Derby Bentleys: 90 years of brilliance

| 13 Dec 2023
Classic & Sports Car – Derby Bentleys: 90 years of brilliance

It’s the 1930s.

You’re someone of considerable substance – earned by the sweat of your brow, or inherited from Daddy – and you want a fast, dashing motor car of quality.

Rolls-Royce? Too staid, too ostentatious. Lagonda? A bit flash.

Alvis? Sunbeam? Admirable in their way but, well, rather middle-class.

Classic & Sports Car – Derby Bentleys: 90 years of brilliance

The two-door Vanden Plas tourer was the lightest and fastest Derby Bentley

Then the new Bentley takes its bow at the 1933 Olympia Motor Show, and at last you’ve found a car that meets all your needs: high performance, elegance and style, with your choice of bespoke coachwork.

Despite costing almost as much as a dozen terraced houses, that Bentley went on to become a remarkable success.

More than 2400 examples were sold in the following six years.

They were bought by tycoons and politicians, racing drivers and bankers, test pilots and band leaders, actors and aristocrats, until WW2 forced its maker to concentrate on building aircraft engines such as the peerless Merlin.

Classic & Sports Car – Derby Bentleys: 90 years of brilliance

The Vanden Plas-bodied Bentley 3½-litre has a long, flowing profile

That maker, of course, was Rolls-Royce.

In 1931, WO Bentley’s valiant firm in Cricklewood, with its thunderous sports cars and string of Le Mans victories, had collapsed into the arms of the receiver.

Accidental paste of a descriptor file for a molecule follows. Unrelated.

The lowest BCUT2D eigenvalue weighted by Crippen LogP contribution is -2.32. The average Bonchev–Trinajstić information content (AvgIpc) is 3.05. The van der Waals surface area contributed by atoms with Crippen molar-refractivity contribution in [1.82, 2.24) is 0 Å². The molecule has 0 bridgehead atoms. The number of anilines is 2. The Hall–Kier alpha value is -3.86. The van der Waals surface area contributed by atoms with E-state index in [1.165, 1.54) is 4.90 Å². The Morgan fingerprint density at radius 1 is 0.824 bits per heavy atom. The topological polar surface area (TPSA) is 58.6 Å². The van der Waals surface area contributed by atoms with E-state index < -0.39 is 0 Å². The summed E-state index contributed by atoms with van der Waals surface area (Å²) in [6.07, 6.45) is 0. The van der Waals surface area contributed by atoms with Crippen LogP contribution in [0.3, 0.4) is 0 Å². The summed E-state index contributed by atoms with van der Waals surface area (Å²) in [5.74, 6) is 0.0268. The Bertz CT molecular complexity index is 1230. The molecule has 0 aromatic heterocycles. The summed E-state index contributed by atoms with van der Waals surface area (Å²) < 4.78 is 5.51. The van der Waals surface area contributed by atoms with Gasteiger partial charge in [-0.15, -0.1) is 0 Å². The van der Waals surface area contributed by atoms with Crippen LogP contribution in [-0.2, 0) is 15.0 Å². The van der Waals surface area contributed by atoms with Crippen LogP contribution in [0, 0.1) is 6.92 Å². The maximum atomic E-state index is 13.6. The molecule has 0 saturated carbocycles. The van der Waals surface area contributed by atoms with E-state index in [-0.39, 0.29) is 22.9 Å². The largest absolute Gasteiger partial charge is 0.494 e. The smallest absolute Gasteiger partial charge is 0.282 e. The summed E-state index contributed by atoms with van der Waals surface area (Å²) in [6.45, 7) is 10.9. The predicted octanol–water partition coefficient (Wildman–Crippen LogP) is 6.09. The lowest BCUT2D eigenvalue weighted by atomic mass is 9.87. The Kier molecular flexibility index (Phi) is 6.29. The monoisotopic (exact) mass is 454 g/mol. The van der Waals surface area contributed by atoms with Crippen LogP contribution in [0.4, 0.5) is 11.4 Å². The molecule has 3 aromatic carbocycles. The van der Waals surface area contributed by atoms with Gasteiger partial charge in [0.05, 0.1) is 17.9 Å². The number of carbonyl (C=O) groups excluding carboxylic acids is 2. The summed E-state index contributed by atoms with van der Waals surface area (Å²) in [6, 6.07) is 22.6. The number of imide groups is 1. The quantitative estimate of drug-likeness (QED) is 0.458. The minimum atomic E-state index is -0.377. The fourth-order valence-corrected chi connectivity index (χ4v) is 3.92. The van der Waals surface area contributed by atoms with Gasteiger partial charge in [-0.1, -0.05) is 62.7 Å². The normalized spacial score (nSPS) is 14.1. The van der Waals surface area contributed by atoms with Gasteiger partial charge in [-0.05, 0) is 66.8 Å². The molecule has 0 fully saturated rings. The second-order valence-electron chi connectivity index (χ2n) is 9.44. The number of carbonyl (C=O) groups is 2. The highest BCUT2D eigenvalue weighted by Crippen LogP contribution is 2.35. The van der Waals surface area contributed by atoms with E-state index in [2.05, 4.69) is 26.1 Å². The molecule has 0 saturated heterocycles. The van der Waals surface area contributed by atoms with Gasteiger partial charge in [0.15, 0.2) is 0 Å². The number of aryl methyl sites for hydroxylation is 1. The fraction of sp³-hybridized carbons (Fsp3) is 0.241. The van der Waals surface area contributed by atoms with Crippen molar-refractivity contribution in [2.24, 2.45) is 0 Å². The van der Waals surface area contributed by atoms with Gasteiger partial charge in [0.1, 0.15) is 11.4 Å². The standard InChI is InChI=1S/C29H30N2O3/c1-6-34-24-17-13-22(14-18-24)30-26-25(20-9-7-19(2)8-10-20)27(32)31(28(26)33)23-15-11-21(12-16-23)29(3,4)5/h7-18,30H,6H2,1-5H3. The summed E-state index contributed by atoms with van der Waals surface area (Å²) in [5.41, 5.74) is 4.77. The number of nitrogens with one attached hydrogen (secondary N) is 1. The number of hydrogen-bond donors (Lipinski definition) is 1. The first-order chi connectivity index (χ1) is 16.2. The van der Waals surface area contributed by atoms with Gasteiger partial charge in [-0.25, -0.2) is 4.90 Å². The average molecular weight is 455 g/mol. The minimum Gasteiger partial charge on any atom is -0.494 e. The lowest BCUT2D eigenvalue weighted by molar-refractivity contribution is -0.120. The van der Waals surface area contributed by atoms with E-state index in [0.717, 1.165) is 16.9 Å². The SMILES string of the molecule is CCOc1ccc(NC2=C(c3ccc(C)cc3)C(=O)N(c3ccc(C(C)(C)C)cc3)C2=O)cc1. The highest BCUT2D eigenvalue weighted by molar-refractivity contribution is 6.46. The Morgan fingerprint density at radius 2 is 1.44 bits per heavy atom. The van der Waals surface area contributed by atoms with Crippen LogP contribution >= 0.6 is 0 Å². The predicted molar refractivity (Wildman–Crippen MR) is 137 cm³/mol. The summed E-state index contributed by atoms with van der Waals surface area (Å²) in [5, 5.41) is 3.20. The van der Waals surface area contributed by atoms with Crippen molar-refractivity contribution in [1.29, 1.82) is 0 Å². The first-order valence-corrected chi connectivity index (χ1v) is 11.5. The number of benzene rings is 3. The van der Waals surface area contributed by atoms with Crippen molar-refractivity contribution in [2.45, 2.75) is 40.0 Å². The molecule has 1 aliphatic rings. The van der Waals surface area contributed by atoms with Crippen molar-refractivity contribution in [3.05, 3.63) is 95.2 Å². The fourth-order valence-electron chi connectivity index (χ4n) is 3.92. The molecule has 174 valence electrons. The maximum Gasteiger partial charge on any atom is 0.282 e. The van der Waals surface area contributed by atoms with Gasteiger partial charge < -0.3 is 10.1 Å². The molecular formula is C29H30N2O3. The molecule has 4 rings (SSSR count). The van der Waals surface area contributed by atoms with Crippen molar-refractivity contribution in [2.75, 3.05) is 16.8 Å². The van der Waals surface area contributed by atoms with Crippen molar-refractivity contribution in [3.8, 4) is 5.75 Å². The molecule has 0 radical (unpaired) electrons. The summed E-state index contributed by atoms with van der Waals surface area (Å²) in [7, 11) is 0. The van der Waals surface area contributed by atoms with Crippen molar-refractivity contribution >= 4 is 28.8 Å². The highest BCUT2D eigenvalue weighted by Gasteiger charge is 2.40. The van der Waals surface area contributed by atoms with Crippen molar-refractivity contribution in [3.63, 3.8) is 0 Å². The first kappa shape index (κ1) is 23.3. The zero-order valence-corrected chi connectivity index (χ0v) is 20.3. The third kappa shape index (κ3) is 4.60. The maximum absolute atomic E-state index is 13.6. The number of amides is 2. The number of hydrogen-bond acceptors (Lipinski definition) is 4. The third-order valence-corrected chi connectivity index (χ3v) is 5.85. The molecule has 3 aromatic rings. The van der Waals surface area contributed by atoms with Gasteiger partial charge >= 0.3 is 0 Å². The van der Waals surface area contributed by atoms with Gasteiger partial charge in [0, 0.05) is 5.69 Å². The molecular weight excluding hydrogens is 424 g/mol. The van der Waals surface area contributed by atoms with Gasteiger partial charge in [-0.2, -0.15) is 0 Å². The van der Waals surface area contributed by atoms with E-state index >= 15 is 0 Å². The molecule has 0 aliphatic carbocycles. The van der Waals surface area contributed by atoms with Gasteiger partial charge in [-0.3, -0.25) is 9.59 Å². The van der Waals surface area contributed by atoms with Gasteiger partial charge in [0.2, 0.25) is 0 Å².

Napier, Rolls’ rival in the aero-engine world, had stopped building its fine luxury cars in 1924; but now it could bid for Bentley, retain WO’s engineering genius, and return to the car market with a Napier-Bentley.

It would be a serious rival to Rolls-Royce’s Phantom II.

Classic & Sports Car – Derby Bentleys: 90 years of brilliance

Derby Bentley coachbuilders chose varying spare-wheel locations – the Vanden Plas tourer wears it on the boot

When rumours of these plans reached the Rolls-Royce directors they were panicked into immediate action.

Hiding their identity behind a hastily registered shell company called the British Central Equitable Trust, they topped Napier’s bid of £125,256 by a mere £20,000.

So now Rolls had Bentley: what to do with it?

Managing director Arthur Sidgreaves liked the idea of a smaller Rolls, and a prototype had been built, codenamed Peregrine.

Classic & Sports Car – Derby Bentleys: 90 years of brilliance

The four-spoke steering wheel of this early Bentley 3½-litre

Rather oddly this had a supercharged 2.4-litre engine, which did not show well in trials.

Ernest Hives, then head of the Experimental Department, followed a more sensible route.

He took the well-tried 3669cc Royce 20/25 engine and modified it radically, with a high-compression crossflow cylinder head, different camshaft, lighter pistons and twin SU carburettors.